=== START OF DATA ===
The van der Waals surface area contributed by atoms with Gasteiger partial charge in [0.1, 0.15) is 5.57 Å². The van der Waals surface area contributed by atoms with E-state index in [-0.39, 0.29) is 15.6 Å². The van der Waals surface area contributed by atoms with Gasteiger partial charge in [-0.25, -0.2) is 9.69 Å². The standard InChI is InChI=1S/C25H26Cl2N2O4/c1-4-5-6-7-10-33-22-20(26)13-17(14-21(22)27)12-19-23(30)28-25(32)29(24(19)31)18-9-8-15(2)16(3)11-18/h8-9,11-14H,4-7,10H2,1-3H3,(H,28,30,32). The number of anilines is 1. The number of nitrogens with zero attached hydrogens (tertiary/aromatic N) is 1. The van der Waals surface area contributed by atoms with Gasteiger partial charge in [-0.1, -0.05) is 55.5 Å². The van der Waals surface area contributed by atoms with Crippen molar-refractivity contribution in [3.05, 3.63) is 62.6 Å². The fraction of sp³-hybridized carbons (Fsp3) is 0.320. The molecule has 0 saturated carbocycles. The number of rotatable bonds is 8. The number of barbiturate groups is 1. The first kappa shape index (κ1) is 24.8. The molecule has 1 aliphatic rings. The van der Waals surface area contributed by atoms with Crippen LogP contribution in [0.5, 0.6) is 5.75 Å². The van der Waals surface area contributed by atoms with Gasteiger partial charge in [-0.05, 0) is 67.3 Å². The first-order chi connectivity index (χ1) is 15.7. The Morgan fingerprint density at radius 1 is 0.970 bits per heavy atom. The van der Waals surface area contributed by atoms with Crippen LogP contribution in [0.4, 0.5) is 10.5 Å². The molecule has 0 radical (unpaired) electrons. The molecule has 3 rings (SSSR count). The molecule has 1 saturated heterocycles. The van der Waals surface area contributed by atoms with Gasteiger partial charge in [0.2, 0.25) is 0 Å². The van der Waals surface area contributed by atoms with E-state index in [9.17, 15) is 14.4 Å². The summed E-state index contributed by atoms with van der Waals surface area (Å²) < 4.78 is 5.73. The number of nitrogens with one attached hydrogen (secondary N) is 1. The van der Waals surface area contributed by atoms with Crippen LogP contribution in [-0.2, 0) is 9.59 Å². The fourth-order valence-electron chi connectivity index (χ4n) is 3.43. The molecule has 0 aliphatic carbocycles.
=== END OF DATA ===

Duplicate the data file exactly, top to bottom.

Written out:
The van der Waals surface area contributed by atoms with Gasteiger partial charge in [0.1, 0.15) is 5.57 Å². The van der Waals surface area contributed by atoms with E-state index in [-0.39, 0.29) is 15.6 Å². The van der Waals surface area contributed by atoms with Gasteiger partial charge in [-0.25, -0.2) is 9.69 Å². The standard InChI is InChI=1S/C25H26Cl2N2O4/c1-4-5-6-7-10-33-22-20(26)13-17(14-21(22)27)12-19-23(30)28-25(32)29(24(19)31)18-9-8-15(2)16(3)11-18/h8-9,11-14H,4-7,10H2,1-3H3,(H,28,30,32). The number of anilines is 1. The number of nitrogens with zero attached hydrogens (tertiary/aromatic N) is 1. The van der Waals surface area contributed by atoms with Gasteiger partial charge in [-0.1, -0.05) is 55.5 Å². The van der Waals surface area contributed by atoms with Crippen molar-refractivity contribution in [3.05, 3.63) is 62.6 Å². The fraction of sp³-hybridized carbons (Fsp3) is 0.320. The molecule has 0 saturated carbocycles. The number of rotatable bonds is 8. The number of barbiturate groups is 1. The first kappa shape index (κ1) is 24.8. The molecule has 1 aliphatic rings. The van der Waals surface area contributed by atoms with Crippen LogP contribution in [0.5, 0.6) is 5.75 Å². The van der Waals surface area contributed by atoms with Gasteiger partial charge in [-0.05, 0) is 67.3 Å². The first-order chi connectivity index (χ1) is 15.7. The Morgan fingerprint density at radius 1 is 0.970 bits per heavy atom. The van der Waals surface area contributed by atoms with Crippen LogP contribution in [0.4, 0.5) is 10.5 Å². The molecule has 0 radical (unpaired) electrons. The molecule has 3 rings (SSSR count). The molecule has 1 saturated heterocycles. The van der Waals surface area contributed by atoms with Gasteiger partial charge in [0.2, 0.25) is 0 Å². The van der Waals surface area contributed by atoms with E-state index in [9.17, 15) is 14.4 Å². The summed E-state index contributed by atoms with van der Waals surface area (Å²) < 4.78 is 5.73. The number of nitrogens with one attached hydrogen (secondary N) is 1. The van der Waals surface area contributed by atoms with Crippen LogP contribution in [-0.2, 0) is 9.59 Å². The fourth-order valence-electron chi connectivity index (χ4n) is 3.43. The molecule has 0 aliphatic carbocycles.